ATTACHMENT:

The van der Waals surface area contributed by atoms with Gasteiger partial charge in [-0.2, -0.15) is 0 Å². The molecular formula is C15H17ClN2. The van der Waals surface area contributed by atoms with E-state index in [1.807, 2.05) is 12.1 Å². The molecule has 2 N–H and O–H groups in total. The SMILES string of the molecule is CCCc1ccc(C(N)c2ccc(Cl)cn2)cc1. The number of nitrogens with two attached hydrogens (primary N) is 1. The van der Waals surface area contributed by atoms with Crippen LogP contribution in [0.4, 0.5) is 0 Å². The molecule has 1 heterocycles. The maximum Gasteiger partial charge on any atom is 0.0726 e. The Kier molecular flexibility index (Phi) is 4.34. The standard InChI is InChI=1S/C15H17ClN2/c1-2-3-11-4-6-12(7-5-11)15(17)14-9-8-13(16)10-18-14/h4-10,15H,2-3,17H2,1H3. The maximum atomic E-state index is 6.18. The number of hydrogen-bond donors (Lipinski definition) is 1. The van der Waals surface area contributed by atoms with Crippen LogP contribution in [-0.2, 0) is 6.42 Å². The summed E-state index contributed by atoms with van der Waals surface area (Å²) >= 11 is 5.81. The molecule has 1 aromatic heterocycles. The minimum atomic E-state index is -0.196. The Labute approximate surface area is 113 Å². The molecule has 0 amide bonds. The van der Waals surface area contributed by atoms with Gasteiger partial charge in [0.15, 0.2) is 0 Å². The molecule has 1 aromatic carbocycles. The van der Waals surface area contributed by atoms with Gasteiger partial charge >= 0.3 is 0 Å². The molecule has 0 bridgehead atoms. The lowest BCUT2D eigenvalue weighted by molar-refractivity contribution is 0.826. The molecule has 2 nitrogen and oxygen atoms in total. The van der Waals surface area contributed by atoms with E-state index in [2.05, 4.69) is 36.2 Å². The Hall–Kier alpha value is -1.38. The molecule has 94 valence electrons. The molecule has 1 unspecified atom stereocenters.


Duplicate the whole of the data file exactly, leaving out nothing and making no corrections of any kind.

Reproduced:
The van der Waals surface area contributed by atoms with Gasteiger partial charge in [-0.2, -0.15) is 0 Å². The molecular formula is C15H17ClN2. The van der Waals surface area contributed by atoms with E-state index in [1.807, 2.05) is 12.1 Å². The molecule has 2 N–H and O–H groups in total. The SMILES string of the molecule is CCCc1ccc(C(N)c2ccc(Cl)cn2)cc1. The number of nitrogens with two attached hydrogens (primary N) is 1. The van der Waals surface area contributed by atoms with Crippen LogP contribution in [0.4, 0.5) is 0 Å². The molecule has 1 heterocycles. The maximum Gasteiger partial charge on any atom is 0.0726 e. The Kier molecular flexibility index (Phi) is 4.34. The standard InChI is InChI=1S/C15H17ClN2/c1-2-3-11-4-6-12(7-5-11)15(17)14-9-8-13(16)10-18-14/h4-10,15H,2-3,17H2,1H3. The maximum atomic E-state index is 6.18. The number of hydrogen-bond donors (Lipinski definition) is 1. The van der Waals surface area contributed by atoms with Crippen LogP contribution in [-0.2, 0) is 6.42 Å². The summed E-state index contributed by atoms with van der Waals surface area (Å²) >= 11 is 5.81. The molecule has 1 aromatic heterocycles. The minimum atomic E-state index is -0.196. The Labute approximate surface area is 113 Å². The molecule has 0 amide bonds. The van der Waals surface area contributed by atoms with Gasteiger partial charge in [0.15, 0.2) is 0 Å². The molecule has 1 aromatic carbocycles. The van der Waals surface area contributed by atoms with Gasteiger partial charge >= 0.3 is 0 Å². The molecule has 0 bridgehead atoms. The lowest BCUT2D eigenvalue weighted by molar-refractivity contribution is 0.826. The molecule has 2 nitrogen and oxygen atoms in total. The van der Waals surface area contributed by atoms with E-state index in [2.05, 4.69) is 36.2 Å². The Hall–Kier alpha value is -1.38. The molecule has 94 valence electrons. The molecule has 1 unspecified atom stereocenters.